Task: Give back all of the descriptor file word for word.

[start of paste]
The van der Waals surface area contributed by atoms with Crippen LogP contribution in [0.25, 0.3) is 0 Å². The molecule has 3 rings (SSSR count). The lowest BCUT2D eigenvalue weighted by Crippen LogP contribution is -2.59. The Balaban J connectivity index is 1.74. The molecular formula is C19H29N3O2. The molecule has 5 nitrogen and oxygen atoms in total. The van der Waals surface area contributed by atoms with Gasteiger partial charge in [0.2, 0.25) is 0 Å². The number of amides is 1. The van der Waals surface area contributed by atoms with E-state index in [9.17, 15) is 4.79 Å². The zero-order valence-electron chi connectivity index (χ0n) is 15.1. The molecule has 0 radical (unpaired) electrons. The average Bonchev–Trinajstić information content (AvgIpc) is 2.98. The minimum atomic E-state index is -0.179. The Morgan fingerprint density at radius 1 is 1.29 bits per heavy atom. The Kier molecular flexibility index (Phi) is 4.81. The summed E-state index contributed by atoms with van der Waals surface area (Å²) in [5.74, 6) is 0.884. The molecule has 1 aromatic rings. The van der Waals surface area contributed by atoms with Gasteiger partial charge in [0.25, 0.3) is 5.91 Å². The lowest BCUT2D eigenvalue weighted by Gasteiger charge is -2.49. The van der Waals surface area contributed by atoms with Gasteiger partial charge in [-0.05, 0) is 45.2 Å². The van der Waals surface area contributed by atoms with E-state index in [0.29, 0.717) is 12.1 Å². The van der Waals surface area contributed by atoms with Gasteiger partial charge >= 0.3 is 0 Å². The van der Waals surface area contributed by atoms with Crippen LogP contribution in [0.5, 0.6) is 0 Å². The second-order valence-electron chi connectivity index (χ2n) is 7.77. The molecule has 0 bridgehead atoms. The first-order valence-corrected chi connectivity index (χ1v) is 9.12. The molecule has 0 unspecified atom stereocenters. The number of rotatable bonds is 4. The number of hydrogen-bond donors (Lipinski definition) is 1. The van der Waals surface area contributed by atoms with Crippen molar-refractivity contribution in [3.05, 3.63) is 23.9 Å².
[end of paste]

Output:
The van der Waals surface area contributed by atoms with Crippen LogP contribution in [0.25, 0.3) is 0 Å². The molecule has 3 rings (SSSR count). The lowest BCUT2D eigenvalue weighted by Crippen LogP contribution is -2.59. The Balaban J connectivity index is 1.74. The molecular formula is C19H29N3O2. The molecule has 5 nitrogen and oxygen atoms in total. The van der Waals surface area contributed by atoms with Gasteiger partial charge in [0.2, 0.25) is 0 Å². The number of amides is 1. The van der Waals surface area contributed by atoms with E-state index in [9.17, 15) is 4.79 Å². The zero-order valence-electron chi connectivity index (χ0n) is 15.1. The molecule has 0 radical (unpaired) electrons. The average Bonchev–Trinajstić information content (AvgIpc) is 2.98. The minimum atomic E-state index is -0.179. The Morgan fingerprint density at radius 1 is 1.29 bits per heavy atom. The Kier molecular flexibility index (Phi) is 4.81. The summed E-state index contributed by atoms with van der Waals surface area (Å²) in [5.74, 6) is 0.884. The molecule has 1 aromatic rings. The van der Waals surface area contributed by atoms with Gasteiger partial charge in [0.25, 0.3) is 5.91 Å². The lowest BCUT2D eigenvalue weighted by Gasteiger charge is -2.49. The van der Waals surface area contributed by atoms with Gasteiger partial charge in [-0.05, 0) is 45.2 Å². The van der Waals surface area contributed by atoms with E-state index in [0.29, 0.717) is 12.1 Å². The van der Waals surface area contributed by atoms with Gasteiger partial charge >= 0.3 is 0 Å². The van der Waals surface area contributed by atoms with Crippen LogP contribution in [0.5, 0.6) is 0 Å². The second-order valence-electron chi connectivity index (χ2n) is 7.77. The molecule has 0 bridgehead atoms. The first-order valence-corrected chi connectivity index (χ1v) is 9.12. The molecule has 0 unspecified atom stereocenters. The number of rotatable bonds is 4. The number of hydrogen-bond donors (Lipinski definition) is 1. The van der Waals surface area contributed by atoms with Crippen molar-refractivity contribution in [3.05, 3.63) is 23.9 Å².